Tibial plateau fracture: Fixation of a bicondylar fracture with a dual incision technique (Smith and Nephew EVOS plates)
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As with much of adult trauma tibial plateau fractures have a bimodal distribution. In younger patients these injuries result from high energy mechanisms such as falls from height or road traffic accidents whereas in the elderly population they more often result from simple falls.
Tibial plateau injuries have been classified by Schatzker, on the basis of plain film radiographs, into 6 types. Types 5 (bicondylar) and type 6 (bicondylar with complete separation of the joint surface from the tibial shaft) represent the higher energy injuries. A more recent classification by Luo, based on CT scans, divides the tibial plateau into 3 columns, medial, lateral and posterior and helps to guide the surgical approach to the fracture depending on the precise fracture configuration.
The majority of tibial plateau fractures involve the lateral side and can be approached with the standard anterolateral approach with meniscal elevation. For those fractures with medial or posterior involvement a number of further approaches are possible from direct medial, postero-medial, direct posterior or even poster-lateral.
Fixation of bicondylar tibial plateau fractures was previously performed via a single anterior mid-line incision however concerns with high rates of soft tissue complications and deep infection rates of over 20% associated with this approach led to a change in the management of these injuries. From the early 2000’s authors such as Barei and Egol (see below) popularised a staged approach to high energy bicondylar tibial plateau fractures with initial spanning external fixation to resuscitate the soft tissues followed by internal fixation utilising dual incisions to minimise soft tissue stripping, this led to a reduction in infection rates to below 10%.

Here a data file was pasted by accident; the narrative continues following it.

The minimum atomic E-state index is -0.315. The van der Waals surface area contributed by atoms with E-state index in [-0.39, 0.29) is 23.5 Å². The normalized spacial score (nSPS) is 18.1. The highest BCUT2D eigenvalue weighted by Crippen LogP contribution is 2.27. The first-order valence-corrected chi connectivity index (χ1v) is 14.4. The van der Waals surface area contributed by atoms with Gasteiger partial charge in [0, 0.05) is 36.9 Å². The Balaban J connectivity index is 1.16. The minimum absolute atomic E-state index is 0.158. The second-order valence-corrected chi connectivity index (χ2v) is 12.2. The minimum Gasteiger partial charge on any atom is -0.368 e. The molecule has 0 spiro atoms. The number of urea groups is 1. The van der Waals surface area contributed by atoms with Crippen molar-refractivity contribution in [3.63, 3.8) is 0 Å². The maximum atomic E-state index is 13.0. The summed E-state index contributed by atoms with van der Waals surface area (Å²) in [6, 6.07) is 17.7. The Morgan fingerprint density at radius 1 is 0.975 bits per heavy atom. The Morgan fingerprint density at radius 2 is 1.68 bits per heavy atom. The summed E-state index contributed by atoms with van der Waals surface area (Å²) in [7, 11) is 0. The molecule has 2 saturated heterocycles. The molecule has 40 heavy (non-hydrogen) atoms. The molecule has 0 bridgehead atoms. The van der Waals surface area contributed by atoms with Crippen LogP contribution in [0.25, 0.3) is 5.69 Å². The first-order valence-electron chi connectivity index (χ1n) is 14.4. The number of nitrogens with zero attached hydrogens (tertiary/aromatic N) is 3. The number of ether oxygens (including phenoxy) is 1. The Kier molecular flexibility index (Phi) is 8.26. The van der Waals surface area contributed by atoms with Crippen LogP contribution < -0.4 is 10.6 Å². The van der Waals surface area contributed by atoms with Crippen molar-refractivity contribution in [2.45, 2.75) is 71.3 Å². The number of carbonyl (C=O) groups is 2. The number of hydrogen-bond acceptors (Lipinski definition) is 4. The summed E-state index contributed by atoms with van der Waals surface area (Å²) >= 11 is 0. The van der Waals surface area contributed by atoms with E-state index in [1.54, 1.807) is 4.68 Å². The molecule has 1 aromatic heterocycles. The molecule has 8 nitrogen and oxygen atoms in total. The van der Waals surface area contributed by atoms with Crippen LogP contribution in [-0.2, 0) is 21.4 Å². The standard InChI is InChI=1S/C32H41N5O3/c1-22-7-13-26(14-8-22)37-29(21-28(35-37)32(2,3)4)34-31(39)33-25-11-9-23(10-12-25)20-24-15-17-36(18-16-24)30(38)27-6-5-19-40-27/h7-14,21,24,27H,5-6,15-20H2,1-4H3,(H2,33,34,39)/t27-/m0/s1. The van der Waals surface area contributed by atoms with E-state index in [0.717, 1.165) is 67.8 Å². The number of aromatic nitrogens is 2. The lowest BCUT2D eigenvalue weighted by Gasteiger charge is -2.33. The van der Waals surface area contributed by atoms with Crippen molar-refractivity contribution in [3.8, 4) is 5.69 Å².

The Smith and Nephew EVOS plates are anatomical plates for the anterolateral and medial proximal tibia. They have a good anatomical fit that minimises soft tissue irritation. The implants come as either complete articular (thicker plates with fixed angle locking screw holes in the diaphysis, intended for bridge plating) or partial articular (thinner plates with variable angle locking options in the diaphysis suited to buttress plating). The plates have a range of options for peri-articular screw placement allowing flexibility in screw positioning to “raft” beneath the joint surface.
It should be noted however, that whilst the use of anatomical locking plates for peri-articular fractures is convenient it is not mandatory and the principles of fixation of these injuries, which is anatomic reduction and absolute stability of the articular block with a relative stability construct for the metaphyseal/diaphyseal component of the injury, can be achieved just as readily with standard locking compression plates.
OrthOracle readers will also find the following techniques of interest:
Author: Paul Fenton FRCS (Tr & Orth).
Institution: The Queen Elizabeth Hospital, Birmingham, UK.
Clinicians should seek clarification on whether any implant demonstrated is licensed for use in their own country.
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